Auburn Prison classroom, c. 1915. The Mutual Welfare League greatly increased educational opportunities for inmates.

A wooden soldier in the uniform of the Revolutionary War was placed on the decorative peak of the administration building in 1821. By 1848, he was so decayed that he was taken down. Convicts in the prison foundry hammered a replica out of sheet copper, which gave the new statue its name, Copper John.


Pages 8 & 9 of exhibit brochure. All rights reserved to Cayuga Museum.

When the old administration building was razed in 1938, Copper John was taken down, repainted, and measured for his "Bertillon," the exacting record of measurements that was taken of every inmate. Copper John weighed in at 600 pounds. His skin is 1/4 inch thick. From his boots to the tassel on his hat, he stands 8', 8 1/2" tall. His rifle, weighing 100 lbs., is slightly more than 11' tall. When the new administration building was completed, he returned to his post.

At the invitation of the first warden, William Brittin professors and students from the nearby Auburn Theological Seminary began to visit the prison and deliver sermons on Sunday mornings. Rev. Jared Curtis was sent to Auburn Prison in 1824 by the Prison Discipline Society in Boston. Curtis established Sabbath School in the prison in 1825, using students from the seminary as teachers. Curtis became the first prison chaplain in the United States when he went on the State payroll as full-time chaplain in 1827. His salary was $200 a year.

The first legislation governing education was passed in 1847, directing the employment of two part-time teachers under the direction of the chaplain. The teachers tried to give lessons on the galleries at night, after the prisoners had worked a 10-hour day. With the prisoner locked behind a latticed door and the teacher outside with a lantern and a Bible, the lessons did not go very far. It was not until after the first electrocution took place in 1890 that the prison was electrified, with artificial light in cells and shops. This hastened the progress of the educational program.

By 1900, there was a successful program for the Americanization of foreign-born prisoners. The education program was greatly expanded through the work of Thomas Mott Osborne and the Mutual Welfare League.

Copper John was originally made of wood in 1821.

After the League was disbanded in 1930, education in the prison declined again.

In 1958, at the request of Warden Robert E. Murphy, the old buildings which had housed the women's prison were razed to make room for a new educational building. The new school opened in January 1961. The Osborne School, named in honor of Thomas Mott Osborne, was fully accredited by the State Education Department and provided primary and secondary academic programs, high school equivalency and college programs, as well as specialized vocational training. The school became quite popular with inmates. By 1970, an average of 35 men annually graduated with a Regents high school diploma and another 150 men obtained high school equivalency diplomas. Both types were issued by the State Education Department and did not indicate that they were earned in prison.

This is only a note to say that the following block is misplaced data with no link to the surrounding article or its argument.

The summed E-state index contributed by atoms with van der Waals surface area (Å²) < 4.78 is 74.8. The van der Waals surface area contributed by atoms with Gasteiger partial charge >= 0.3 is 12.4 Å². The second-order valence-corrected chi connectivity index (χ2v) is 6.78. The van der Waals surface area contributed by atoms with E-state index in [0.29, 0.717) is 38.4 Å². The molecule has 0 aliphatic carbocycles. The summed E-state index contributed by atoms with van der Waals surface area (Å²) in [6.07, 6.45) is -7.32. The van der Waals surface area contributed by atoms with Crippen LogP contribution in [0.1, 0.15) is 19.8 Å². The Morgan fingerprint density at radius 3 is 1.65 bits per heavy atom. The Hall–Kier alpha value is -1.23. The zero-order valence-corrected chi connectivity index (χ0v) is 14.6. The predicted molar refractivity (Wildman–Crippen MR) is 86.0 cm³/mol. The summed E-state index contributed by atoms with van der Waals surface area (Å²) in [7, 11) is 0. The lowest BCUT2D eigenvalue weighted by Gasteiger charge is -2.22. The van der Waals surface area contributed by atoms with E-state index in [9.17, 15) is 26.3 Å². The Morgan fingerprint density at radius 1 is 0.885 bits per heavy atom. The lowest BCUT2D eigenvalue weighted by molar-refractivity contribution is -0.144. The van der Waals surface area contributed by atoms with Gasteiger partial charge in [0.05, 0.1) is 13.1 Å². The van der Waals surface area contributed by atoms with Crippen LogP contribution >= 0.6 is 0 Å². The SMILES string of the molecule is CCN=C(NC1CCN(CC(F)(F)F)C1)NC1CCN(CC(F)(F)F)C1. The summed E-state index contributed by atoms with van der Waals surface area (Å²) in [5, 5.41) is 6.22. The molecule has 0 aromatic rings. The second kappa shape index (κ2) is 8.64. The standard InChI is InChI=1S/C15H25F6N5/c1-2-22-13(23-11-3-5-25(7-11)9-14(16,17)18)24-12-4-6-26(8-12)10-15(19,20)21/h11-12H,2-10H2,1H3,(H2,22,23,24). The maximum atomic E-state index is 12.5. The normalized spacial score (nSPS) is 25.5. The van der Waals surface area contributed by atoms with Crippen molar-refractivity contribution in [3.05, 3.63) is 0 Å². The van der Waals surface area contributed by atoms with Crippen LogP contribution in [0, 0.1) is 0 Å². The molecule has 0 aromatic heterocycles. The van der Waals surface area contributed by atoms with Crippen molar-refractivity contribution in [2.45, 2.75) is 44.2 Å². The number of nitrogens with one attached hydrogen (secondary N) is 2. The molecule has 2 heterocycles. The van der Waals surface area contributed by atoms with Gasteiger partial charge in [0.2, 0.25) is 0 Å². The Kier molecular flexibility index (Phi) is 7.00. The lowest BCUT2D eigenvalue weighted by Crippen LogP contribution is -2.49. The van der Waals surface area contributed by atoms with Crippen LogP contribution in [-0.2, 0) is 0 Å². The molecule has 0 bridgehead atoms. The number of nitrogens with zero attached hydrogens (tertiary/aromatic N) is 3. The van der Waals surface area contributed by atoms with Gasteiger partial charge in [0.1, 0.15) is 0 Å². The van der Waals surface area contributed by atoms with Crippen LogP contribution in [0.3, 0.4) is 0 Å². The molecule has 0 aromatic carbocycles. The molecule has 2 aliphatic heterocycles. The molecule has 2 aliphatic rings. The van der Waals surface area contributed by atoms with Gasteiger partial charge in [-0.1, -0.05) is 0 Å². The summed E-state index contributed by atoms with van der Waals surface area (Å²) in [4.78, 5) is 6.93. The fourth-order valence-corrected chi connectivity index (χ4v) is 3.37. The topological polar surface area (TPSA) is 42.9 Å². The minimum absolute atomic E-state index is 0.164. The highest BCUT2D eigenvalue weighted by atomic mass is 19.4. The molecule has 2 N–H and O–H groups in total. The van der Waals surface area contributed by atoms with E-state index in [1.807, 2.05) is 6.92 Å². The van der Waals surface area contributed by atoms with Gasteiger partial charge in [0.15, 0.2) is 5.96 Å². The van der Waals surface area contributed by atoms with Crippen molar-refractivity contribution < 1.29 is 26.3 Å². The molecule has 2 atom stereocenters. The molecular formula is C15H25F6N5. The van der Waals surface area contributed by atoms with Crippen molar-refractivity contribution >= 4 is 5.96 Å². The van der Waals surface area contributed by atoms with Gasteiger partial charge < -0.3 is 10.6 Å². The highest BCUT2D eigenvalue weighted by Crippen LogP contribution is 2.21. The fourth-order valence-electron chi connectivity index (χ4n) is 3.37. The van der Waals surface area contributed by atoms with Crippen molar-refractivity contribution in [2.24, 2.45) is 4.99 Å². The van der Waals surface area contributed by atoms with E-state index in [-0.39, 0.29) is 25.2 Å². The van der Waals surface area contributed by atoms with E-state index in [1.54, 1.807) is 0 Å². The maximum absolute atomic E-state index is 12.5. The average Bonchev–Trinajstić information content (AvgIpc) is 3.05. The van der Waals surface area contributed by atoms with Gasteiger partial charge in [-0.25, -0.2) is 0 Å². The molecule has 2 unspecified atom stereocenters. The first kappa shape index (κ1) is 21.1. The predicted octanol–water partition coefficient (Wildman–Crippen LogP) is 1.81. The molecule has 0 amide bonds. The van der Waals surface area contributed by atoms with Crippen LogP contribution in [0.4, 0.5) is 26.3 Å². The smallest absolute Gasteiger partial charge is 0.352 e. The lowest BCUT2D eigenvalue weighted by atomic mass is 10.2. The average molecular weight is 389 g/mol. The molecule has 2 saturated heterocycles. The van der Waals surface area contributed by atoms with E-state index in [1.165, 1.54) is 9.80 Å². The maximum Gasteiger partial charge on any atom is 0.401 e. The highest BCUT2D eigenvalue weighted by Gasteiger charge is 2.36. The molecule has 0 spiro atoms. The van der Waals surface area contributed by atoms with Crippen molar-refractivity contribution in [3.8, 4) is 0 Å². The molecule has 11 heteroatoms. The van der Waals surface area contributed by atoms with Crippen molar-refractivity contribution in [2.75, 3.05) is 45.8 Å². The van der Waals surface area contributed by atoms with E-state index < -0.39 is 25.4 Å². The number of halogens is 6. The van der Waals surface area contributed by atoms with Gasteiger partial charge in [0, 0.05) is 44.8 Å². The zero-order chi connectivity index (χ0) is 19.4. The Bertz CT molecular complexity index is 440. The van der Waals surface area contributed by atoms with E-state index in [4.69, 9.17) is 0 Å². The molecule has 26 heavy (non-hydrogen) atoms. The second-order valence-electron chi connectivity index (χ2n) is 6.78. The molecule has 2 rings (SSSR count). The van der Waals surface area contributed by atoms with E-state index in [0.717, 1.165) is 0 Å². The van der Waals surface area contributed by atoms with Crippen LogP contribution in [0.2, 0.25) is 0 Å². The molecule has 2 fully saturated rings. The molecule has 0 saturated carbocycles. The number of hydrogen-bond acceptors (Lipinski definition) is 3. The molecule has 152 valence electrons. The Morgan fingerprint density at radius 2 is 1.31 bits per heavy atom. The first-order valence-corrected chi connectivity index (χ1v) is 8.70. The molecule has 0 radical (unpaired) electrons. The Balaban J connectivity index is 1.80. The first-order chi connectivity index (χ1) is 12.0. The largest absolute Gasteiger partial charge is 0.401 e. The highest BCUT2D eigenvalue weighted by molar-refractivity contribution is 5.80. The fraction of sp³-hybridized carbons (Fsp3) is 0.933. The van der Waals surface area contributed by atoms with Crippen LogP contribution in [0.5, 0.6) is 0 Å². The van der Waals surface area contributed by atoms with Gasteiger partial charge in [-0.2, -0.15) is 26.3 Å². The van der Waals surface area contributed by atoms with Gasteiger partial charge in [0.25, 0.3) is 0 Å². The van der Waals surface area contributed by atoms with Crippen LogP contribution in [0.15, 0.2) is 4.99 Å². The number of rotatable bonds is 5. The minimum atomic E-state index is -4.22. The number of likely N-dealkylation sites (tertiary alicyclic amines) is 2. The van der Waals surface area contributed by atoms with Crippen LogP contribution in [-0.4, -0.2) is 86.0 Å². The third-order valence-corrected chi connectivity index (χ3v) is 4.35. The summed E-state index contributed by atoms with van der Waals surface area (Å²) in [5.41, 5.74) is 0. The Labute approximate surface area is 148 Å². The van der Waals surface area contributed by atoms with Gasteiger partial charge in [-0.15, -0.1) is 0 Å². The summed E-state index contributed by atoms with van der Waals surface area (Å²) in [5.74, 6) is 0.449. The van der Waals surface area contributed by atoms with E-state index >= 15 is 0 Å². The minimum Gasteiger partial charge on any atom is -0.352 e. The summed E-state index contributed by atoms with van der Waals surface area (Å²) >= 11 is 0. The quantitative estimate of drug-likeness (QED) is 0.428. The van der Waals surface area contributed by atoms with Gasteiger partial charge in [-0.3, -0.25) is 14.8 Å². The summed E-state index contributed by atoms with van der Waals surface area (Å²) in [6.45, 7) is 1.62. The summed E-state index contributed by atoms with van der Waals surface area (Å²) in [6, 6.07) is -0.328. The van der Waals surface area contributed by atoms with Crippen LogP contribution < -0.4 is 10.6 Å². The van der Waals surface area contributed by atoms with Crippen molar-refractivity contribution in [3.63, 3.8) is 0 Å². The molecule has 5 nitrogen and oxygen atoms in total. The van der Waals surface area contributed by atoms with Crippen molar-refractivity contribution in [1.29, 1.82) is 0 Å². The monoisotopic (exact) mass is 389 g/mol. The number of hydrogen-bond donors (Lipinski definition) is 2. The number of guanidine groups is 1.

In the 1970s, after the deadly riots in Attica State Prison and other penal institutions throughout the country, a number of programs were introduced in the prison at Auburn. There was an active art program, writing workshops, the creation of what became an award-winning inmate newspaper, The Auburn Collective, and a college program for inmates. Men could earn an Associate's degree, a Bachelor's degree, even a Master's degree behind bars. SUNY Auburn's motto was "You can graduate, but you can't leave." Public sentiment against inmates receiving a "free" education doomed the program, and SUNY Auburn was discontinued in the 1990s.

Today, the academic options at Auburn Correctional Facility include Adult Basic Education for non-readers, a pre-high school program (through 8th grade reading level), and a General Equivalency Diploma program. English as a Second Language is available when necessary. Vocational education programs include computer repair, electrical, barbering, masonry, upholstery, building maintenance, drafting, custodial maintenance and welding.

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Cayuga Museum of History and Art 4/12-8/31 2003 exhibit brochure:
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Both Sides of
the Wall

NYCHS is honored to be permitted to post this presentation of the "Both Sides of the Wall" exhibit brochure authored by Eileen McHugh, Cayuga Museum of History and Art director.
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All Cayuga Museum of History and Art rights to its Both Sides of the Wall exhibit brochure material presented above are reserved to and retained by it.